(Bloomberg News) Bank of America Corp. and Wells Fargo & Co. had long-term credit ratings downgraded by Moody's Investors Service, which said U.S. support is less likely in an emergency. Citigroup Inc.'s short-term rating also was cut.
The government is "more likely now than during the financial crisis to allow a large bank to fail should it become financially troubled, as the risks of contagion become less acute," Moody's wrote in statements today on Bank of America and Wells Fargo. While Citigroup may lose backing as well, its stand-alone credit has shown improvement, Moody's said, confirming the bank's long-term rating.
Investors have regarded the banks as too big to fail after they received government aid in 2008 to keep the financial system from collapsing. Lawmakers have since overhauled regulations and passed the Dodd-Frank legislation to avoid a repeat of bailouts that aided firms including Charlotte, North Carolina-based Bank of America, which received $45 billion.
Bank of America, the biggest U.S. lender by assets, had its ratings cut two levels to Baa1 from A2 for long-term senior debt, and to Prime-2 from Prime-1 for short-term debt, Moody's said in a statement. The outlook on long-term senior ratings remains negative, indicating another cut may be ahead.
The company fell 2.6 percent to $6.72 at 2:05 p.m. in New York Stock Exchange composite trading. Citigroup rose 0.1 percent to $26.96, while San Francisco-based Wells Fargo advanced 1.1 percent to $24.95.
Wells Fargo's senior debt was downgraded one level to A2 from A1, according to a separate statement. The outlook remains negative on the senior long-term ratings.
Citigroup had its short-term credit ratings cut to Prime 2 from Prime 1. Moody's confirmed the New York-based lender's A3 long-term rating, and the A1 long-term and Prime-1 short-term ratings of Citibank N.A., saying the bank's stand-alone credit profile had improved. Liquidity has "strengthened significantly in the past two years and is robust," Moody's said.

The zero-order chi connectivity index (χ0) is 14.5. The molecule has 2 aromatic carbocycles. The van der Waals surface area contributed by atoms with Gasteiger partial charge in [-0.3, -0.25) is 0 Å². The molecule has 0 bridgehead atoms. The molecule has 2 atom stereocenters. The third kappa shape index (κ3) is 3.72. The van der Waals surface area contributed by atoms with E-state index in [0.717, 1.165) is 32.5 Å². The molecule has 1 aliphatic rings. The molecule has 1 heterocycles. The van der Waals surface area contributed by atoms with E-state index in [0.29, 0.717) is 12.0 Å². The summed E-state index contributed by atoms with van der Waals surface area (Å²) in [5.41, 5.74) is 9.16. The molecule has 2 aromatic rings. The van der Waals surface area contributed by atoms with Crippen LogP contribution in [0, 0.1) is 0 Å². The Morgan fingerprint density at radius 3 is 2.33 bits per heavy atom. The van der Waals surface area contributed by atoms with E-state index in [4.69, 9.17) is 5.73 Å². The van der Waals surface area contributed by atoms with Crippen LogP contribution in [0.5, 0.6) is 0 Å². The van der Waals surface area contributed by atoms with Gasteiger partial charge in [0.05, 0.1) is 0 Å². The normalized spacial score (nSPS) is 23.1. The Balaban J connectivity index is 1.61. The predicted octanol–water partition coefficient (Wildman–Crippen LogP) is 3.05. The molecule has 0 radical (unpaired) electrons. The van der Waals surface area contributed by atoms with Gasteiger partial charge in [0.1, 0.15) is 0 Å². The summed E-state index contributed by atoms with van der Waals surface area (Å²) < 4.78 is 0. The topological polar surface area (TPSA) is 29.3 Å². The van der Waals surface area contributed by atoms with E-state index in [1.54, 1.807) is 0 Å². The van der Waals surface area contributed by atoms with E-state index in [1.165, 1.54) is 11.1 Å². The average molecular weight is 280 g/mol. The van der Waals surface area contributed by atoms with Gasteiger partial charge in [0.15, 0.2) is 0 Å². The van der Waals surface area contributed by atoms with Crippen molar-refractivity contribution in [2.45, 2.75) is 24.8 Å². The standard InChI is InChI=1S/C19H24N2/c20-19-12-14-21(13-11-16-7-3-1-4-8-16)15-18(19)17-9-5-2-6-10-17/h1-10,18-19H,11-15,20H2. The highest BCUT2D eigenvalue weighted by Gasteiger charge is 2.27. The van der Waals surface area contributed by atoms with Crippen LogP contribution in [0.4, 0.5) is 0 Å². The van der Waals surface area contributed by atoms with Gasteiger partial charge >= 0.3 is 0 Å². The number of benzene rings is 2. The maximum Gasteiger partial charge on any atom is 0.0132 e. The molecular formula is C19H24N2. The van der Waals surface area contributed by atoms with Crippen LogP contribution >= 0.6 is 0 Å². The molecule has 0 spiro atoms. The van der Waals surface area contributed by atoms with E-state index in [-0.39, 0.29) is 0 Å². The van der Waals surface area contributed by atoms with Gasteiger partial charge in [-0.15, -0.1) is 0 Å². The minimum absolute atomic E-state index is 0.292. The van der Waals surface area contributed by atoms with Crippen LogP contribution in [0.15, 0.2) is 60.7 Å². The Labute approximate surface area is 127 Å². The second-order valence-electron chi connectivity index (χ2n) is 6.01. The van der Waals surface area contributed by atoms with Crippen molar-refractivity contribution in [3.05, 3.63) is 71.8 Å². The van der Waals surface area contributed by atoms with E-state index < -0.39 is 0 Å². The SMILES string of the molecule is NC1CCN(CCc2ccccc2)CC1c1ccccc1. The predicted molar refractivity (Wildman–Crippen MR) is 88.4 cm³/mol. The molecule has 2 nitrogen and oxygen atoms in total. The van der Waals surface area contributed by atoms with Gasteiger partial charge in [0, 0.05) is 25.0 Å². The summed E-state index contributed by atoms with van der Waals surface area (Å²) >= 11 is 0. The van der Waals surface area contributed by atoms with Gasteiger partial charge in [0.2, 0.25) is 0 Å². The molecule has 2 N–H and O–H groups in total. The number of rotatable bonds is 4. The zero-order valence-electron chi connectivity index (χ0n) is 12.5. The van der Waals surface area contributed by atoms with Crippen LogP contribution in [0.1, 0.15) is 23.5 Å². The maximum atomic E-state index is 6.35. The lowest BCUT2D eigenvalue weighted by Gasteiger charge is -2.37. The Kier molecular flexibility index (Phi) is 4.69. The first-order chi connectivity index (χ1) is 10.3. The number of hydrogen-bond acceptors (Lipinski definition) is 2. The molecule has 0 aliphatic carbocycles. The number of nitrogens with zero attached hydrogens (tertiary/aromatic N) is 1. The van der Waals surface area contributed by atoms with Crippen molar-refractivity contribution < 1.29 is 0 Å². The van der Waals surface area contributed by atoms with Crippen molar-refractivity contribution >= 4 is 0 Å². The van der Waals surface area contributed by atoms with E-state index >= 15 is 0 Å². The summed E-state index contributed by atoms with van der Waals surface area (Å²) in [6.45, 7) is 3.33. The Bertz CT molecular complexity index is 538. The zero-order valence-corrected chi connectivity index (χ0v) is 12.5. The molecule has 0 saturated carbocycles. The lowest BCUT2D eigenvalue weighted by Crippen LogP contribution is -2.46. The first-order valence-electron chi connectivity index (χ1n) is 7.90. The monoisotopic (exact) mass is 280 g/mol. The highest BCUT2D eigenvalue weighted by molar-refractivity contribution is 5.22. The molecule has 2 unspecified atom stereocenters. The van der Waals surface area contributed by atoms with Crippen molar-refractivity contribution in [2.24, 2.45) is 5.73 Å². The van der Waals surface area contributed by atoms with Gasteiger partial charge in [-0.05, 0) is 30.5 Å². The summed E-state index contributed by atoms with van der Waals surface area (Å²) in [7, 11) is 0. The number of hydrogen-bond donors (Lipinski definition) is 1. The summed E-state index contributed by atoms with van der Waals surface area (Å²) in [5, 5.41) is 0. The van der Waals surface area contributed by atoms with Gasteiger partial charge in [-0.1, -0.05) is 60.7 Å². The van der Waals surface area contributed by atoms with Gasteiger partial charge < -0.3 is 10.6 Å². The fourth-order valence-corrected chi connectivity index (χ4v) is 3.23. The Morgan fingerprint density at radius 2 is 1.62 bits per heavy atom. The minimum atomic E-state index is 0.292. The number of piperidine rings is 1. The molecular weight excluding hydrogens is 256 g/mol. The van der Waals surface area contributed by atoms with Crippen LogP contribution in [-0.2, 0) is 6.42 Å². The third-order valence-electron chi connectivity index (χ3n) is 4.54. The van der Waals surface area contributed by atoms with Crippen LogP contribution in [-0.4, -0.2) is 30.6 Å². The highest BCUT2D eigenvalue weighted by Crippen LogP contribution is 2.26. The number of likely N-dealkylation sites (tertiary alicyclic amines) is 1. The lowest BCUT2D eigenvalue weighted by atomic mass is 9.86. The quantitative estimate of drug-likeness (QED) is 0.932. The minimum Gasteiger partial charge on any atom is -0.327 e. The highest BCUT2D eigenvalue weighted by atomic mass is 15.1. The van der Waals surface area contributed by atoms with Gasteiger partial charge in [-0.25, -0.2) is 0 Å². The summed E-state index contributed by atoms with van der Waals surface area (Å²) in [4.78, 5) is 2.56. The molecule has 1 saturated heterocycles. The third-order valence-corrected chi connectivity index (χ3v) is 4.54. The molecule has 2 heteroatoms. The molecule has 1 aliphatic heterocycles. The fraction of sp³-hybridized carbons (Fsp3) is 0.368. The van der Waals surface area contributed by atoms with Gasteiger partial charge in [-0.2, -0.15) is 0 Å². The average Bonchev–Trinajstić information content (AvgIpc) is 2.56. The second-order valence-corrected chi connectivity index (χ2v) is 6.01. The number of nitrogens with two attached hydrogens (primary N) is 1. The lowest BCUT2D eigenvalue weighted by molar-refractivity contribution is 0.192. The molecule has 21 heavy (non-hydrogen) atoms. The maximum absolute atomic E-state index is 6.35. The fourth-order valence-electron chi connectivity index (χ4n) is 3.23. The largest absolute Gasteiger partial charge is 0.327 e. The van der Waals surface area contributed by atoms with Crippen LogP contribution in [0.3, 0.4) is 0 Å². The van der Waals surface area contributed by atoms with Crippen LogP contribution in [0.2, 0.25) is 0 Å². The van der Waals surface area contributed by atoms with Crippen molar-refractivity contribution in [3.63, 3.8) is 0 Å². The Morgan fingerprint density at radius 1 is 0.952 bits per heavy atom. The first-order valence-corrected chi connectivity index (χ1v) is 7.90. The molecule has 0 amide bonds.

Bank of America was unprofitable in three of the four quarters ended June 30 as Chief Executive Officer Brian T. Moynihan, 51, booked more than $30 billion in charges tied to mortgage and credit-card units. The lender dropped by about half this year in New York trading as Moynihan settled disputes over defective loans with bond buyers and insurers. It disputed Moody's decision.
"We believe our ratings should be higher," the company said in a statement. Still, "to minimize any potential impact of this decision on our business, we have been managing our liquidity carefully and we have prefunded our planned borrowing needs for the year."
While Moody's said Bank of America has made "significant progress" in improving its capital levels, it didn't upgrade the standalone ratings because of continuing risks from its mortgage operations. Moynihan's predecessor Kenneth D. Lewis acquired subprime lender Countrywide Financial Corp. in 2008.
Rating-firm downgrades could weaken liquidity, limit access to credit markets and pressure businesses that rely on trading revenue, the bank said in an Aug. 4 regulatory filing. A downgrade of the bank by one level at all rating firms could cost the company $1.5 billion in collateral-posting and termination payments tied to derivatives and trading agreements as of June 30, the bank said.
The impact of Moody's decision by itself is "at this point is unknown," said Jerry Dubrowski, a spokesman for the bank.
The cost to protect Bank of America's debt from default for five years jumped to 380 basis points at 12:38 p.m. from 340 before the downgrade, according to broker Phoenix Partners Group. Credit-default swaps, which typically fall as investor confidence improves and rise as it deteriorates, pay the buyer face value if a borrower fails to meet its obligations, less the value of the defaulted debt. A basis point equals $1,000 annually on a contract protecting $10 million of debt.
Bank of America Merrill Lynch's $2 billion of 6.05 percent bonds due in 2016 fell 1.1 cents to 98.3 cents on the dollar to yield 6.48 percent, according to Trace the bond-price reporting system of the Financial Industry Regulatory Authority.
Wells Fargo, led by CEO John Stumpf, 58, has repaid $25 billion in U.S. funds and built capital to meet regulatory thresholds and guard against further declines in housing prices. In March, regulators gave the bank permission to increase its dividend to 12 cents a share and buy back 200 million shares.
Moody's decision "solely reflects a change in their assumption regarding systemic support," Wells Fargo said in a statement.
Citigroup, the third-biggest U.S. bank, posted $29.3 billion in losses tied to sub-prime mortgages for 2008 and 2009 combined and took a $45 billion bailout from taxpayers. Under CEO Vikram Pandit, the bank has since sold troubled assets and returned to profit.
"We completely disagree with Moody's change to Citigroup's short-term rating," Citigroup said in a statement. "It does not accurately reflect the significant progress Citi has made since Moody's last rated Citi more than two and a half years ago."